In fact, the Florida Board had already issued a final order on May 13, 1991, finding a default on the part of Appellant and revoking his license to practice pharmacy in Florida pursuant to section 465.016(1)(h), Florida Statutes (1989).

Clearly, the statutory option of notice by certified mail was unsuccessful. The issue on appeal is whether DPR acted with due diligence to determine whether personal service could be made, pursuant to section 120.60(7), Florida Statutes (Supp. 1990), to provide Appellant with reasonable notice of the administrative complaint and licensing investigation.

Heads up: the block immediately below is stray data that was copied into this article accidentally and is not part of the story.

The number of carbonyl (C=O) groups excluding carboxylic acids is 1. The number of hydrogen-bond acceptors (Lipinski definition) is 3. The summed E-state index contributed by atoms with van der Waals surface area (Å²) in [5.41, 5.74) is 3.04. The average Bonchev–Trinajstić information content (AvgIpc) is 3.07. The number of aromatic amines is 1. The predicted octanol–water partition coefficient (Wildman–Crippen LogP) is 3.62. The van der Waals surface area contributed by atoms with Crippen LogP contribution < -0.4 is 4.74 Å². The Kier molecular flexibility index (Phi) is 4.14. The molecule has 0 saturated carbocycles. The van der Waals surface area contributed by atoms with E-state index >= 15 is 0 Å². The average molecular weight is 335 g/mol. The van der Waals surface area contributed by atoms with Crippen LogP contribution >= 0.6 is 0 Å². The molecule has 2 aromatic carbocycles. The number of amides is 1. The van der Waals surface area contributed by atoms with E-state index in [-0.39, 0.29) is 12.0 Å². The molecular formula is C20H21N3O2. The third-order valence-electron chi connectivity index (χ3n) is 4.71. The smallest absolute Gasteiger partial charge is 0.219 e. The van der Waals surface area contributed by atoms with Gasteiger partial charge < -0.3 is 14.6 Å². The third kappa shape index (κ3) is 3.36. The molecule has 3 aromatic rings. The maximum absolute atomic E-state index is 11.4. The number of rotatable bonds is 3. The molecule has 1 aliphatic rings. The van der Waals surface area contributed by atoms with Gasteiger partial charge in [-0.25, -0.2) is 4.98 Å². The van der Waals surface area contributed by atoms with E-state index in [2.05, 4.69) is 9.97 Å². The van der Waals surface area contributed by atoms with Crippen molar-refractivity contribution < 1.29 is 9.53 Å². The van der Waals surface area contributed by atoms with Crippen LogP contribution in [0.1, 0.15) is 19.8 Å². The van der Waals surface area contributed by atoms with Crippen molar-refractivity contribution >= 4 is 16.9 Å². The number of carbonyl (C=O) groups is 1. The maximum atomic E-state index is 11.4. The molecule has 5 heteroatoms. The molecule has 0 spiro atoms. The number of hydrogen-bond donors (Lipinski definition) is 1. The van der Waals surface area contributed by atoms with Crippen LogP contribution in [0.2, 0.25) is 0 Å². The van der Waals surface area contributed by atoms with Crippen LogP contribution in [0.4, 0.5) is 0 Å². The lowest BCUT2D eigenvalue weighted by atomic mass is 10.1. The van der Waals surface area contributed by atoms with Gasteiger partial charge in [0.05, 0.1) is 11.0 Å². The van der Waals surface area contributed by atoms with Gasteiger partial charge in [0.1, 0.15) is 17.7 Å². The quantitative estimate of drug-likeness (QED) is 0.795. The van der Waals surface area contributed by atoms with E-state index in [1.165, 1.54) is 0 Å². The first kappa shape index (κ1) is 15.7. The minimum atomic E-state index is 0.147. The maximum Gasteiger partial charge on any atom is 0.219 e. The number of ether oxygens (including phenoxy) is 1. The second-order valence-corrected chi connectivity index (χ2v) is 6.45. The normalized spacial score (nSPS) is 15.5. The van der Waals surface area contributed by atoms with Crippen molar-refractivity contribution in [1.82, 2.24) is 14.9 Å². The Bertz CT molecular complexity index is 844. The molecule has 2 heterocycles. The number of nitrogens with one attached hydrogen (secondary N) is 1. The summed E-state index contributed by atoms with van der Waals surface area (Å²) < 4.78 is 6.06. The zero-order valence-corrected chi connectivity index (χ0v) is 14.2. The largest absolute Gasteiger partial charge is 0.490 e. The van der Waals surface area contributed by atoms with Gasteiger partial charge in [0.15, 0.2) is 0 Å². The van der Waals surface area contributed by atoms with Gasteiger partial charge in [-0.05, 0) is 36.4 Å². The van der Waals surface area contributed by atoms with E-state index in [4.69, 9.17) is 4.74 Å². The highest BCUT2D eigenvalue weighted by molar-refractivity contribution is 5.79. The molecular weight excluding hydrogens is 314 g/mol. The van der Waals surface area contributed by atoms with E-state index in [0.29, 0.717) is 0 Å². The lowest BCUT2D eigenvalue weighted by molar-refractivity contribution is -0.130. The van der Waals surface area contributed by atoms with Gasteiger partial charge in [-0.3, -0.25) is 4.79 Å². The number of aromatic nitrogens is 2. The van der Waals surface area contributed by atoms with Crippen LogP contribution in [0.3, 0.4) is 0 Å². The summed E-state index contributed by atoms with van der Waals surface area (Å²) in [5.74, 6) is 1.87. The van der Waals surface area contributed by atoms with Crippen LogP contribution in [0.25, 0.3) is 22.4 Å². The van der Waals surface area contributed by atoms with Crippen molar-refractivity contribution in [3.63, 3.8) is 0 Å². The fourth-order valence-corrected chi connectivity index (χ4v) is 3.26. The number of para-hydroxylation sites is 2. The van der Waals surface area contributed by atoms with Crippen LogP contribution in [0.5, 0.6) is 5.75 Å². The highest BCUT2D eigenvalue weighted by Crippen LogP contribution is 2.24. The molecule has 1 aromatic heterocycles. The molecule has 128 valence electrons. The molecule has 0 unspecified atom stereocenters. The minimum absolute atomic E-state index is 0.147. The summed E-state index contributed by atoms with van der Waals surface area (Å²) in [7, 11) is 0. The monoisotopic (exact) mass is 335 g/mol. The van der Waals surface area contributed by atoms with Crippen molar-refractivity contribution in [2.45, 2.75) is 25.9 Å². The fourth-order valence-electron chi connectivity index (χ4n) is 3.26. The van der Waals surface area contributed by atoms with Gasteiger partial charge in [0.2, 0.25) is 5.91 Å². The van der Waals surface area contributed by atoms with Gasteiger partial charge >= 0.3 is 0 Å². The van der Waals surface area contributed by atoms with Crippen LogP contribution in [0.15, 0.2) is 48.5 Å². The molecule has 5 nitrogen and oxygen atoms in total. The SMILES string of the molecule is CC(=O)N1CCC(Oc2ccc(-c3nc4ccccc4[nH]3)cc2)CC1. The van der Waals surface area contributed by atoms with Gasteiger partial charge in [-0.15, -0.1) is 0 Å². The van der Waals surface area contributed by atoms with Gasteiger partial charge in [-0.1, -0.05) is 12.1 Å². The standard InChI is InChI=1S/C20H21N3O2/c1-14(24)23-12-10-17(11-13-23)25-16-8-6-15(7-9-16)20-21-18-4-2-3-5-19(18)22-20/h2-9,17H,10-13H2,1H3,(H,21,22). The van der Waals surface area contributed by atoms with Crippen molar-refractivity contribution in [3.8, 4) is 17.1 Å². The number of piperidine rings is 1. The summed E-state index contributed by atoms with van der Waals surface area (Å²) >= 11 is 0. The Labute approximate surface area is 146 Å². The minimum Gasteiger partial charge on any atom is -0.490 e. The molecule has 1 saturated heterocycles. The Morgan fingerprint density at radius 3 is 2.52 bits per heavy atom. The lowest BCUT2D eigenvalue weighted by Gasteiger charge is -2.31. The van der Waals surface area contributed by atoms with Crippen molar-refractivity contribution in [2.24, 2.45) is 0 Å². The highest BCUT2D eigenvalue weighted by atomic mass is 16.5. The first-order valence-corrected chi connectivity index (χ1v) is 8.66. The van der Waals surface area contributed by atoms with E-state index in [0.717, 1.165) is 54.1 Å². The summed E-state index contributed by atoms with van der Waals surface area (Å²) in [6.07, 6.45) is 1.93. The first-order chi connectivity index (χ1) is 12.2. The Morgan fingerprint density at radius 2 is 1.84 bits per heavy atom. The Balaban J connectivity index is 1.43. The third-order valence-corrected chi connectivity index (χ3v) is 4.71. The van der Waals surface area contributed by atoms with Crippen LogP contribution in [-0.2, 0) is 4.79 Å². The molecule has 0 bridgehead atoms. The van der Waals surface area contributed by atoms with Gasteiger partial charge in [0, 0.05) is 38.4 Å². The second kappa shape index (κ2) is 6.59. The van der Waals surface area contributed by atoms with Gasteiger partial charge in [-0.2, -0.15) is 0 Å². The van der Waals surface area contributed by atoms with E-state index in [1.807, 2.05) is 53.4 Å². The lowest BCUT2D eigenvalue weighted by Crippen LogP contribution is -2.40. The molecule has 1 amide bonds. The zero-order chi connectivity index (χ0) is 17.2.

We find the circumstances in Baker v. Office of the Treasurer, Dep't of Insur., 575 So.2d 727 (Fla. 1st DCA 1991), are analogous to the instant facts. In Baker, the State Fire Marshal sent the administrative complaint to Baker, by certified mail, charging a violation of the conditions of certification as a firefighter. The letter was returned to Appellee, with a forwarding address listed on the receipt. The letter was returned from the forwarding address as well. Appellee hired a private investigator, whose follow-up of a lead from a name in the telephone book proved unsuccessful in locating Appellant. Notice was published in the local newspaper. After Baker failed to timely request an administrative hearing, his certification was revoked by final order of the Department of Insurance. Appellant moved for rehearing on the basis that he had not been given sufficient notice of the opportunity to seek a hearing on the complaint against him. See section 120.60(7), Florida Statutes (Supp. 1990). Rehearing was denied. Id. at 728.